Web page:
1. i.

    Hotel prices and other characteristics The first part of the database contains the hotel prices posted daily on Booking.com for the whole population of hotels in Rimini that offered rooms on this website. The scraper searched prices for one-week stays (from Saturday to Saturday) and short weekend breaks (a two-night stay, from Friday to Sunday) in the period 29 May (Friday) to 26 September (Saturday) as check-in dates. A 15-day lead booking period was considered (that is, for each search, prices posted up to 15 days before the check-in date were collected) to match prices and weather forecasts. The whole set of available rooms and price conditions on offer were scraped. Names, labels, and descriptive statistics of the variables are reported in Table 4 in Appendix 2.

  2. ii.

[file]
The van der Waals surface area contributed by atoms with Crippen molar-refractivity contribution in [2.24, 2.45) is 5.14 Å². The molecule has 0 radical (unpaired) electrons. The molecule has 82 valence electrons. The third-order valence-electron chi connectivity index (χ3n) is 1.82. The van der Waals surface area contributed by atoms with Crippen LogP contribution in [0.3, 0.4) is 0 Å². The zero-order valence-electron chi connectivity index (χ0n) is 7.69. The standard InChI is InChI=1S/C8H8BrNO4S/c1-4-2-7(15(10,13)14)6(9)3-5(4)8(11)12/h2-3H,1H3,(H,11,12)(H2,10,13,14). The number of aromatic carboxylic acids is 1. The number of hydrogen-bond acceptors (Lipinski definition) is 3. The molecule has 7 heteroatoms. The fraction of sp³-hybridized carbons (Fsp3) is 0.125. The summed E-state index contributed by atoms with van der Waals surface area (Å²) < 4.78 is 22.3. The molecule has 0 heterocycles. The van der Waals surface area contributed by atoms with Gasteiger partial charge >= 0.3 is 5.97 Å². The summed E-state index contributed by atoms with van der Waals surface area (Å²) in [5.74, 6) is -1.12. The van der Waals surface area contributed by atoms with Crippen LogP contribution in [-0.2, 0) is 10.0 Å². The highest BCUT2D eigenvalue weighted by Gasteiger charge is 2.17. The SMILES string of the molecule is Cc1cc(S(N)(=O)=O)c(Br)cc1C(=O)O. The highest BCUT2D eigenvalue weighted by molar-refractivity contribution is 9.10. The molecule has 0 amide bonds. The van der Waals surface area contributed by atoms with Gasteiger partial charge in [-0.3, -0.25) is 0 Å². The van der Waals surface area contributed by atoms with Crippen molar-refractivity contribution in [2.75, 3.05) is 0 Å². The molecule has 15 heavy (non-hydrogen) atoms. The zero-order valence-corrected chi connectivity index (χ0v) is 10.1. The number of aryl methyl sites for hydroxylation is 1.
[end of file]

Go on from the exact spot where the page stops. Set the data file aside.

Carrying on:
Weather forecasts The scraper collected weather forecasts published by the most popular commercial website/app in Italy: ilmeteo.it, an application with more than 10 million downloads on Google Play Store alone. Despite the availability of several other websites and apps, the popularity of this service makes it the most important influencer for weather forecasts in Italy, and its bulletins are regularly reposted and published by national newspapers and popular media. Table 5 in Appendix 2 compares weather forecasting apps in Italy and their rating figures, showing the typical J-shaped distribution of rating websites (Hu et al. 2009). Each day, from 13 May to 27 September, the scraper collected information on forecasts for Rimini for the following 15 days. Forecasts included the minimum and maximum temperature and the literal translation of the icon summarizing the overall weather for the forecast day (sunny/ rainy/ cloudy/ etc.). Net of the missing forecasts due to unavailability of the scraper or the website, 1,942 observations were collected, with the main summary statistics reported in Tables 6 and 7 in Appendix 2.